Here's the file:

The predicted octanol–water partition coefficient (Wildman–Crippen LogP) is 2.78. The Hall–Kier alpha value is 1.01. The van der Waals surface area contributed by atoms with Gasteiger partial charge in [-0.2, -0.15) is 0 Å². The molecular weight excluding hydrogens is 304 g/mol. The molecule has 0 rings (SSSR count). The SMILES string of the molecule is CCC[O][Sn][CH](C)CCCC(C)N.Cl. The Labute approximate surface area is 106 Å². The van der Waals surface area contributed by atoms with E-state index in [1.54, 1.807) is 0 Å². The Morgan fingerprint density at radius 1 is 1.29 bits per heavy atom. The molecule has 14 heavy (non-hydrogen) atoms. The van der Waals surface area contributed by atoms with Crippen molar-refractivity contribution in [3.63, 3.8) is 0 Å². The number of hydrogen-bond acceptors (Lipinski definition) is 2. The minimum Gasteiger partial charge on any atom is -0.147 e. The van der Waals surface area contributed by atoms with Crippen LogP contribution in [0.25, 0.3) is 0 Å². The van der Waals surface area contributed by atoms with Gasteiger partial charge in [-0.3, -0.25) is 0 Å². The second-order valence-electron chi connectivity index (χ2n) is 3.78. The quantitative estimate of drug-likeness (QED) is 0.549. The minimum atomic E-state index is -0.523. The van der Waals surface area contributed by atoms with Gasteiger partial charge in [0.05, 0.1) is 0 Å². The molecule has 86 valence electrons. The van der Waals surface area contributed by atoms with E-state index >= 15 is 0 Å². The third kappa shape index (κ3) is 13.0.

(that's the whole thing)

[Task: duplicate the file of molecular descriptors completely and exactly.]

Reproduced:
The predicted octanol–water partition coefficient (Wildman–Crippen LogP) is 2.78. The Hall–Kier alpha value is 1.01. The van der Waals surface area contributed by atoms with Gasteiger partial charge in [-0.2, -0.15) is 0 Å². The molecular weight excluding hydrogens is 304 g/mol. The molecule has 0 rings (SSSR count). The SMILES string of the molecule is CCC[O][Sn][CH](C)CCCC(C)N.Cl. The Labute approximate surface area is 106 Å². The van der Waals surface area contributed by atoms with E-state index in [1.54, 1.807) is 0 Å². The Morgan fingerprint density at radius 1 is 1.29 bits per heavy atom. The molecule has 14 heavy (non-hydrogen) atoms. The van der Waals surface area contributed by atoms with Crippen molar-refractivity contribution in [3.63, 3.8) is 0 Å². The number of hydrogen-bond acceptors (Lipinski definition) is 2. The minimum Gasteiger partial charge on any atom is -0.147 e. The van der Waals surface area contributed by atoms with Crippen LogP contribution in [0.25, 0.3) is 0 Å². The van der Waals surface area contributed by atoms with Gasteiger partial charge in [-0.3, -0.25) is 0 Å². The second-order valence-electron chi connectivity index (χ2n) is 3.78. The quantitative estimate of drug-likeness (QED) is 0.549. The minimum atomic E-state index is -0.523. The van der Waals surface area contributed by atoms with Gasteiger partial charge in [0.05, 0.1) is 0 Å². The molecule has 86 valence electrons. The van der Waals surface area contributed by atoms with E-state index >= 15 is 0 Å². The third kappa shape index (κ3) is 13.0.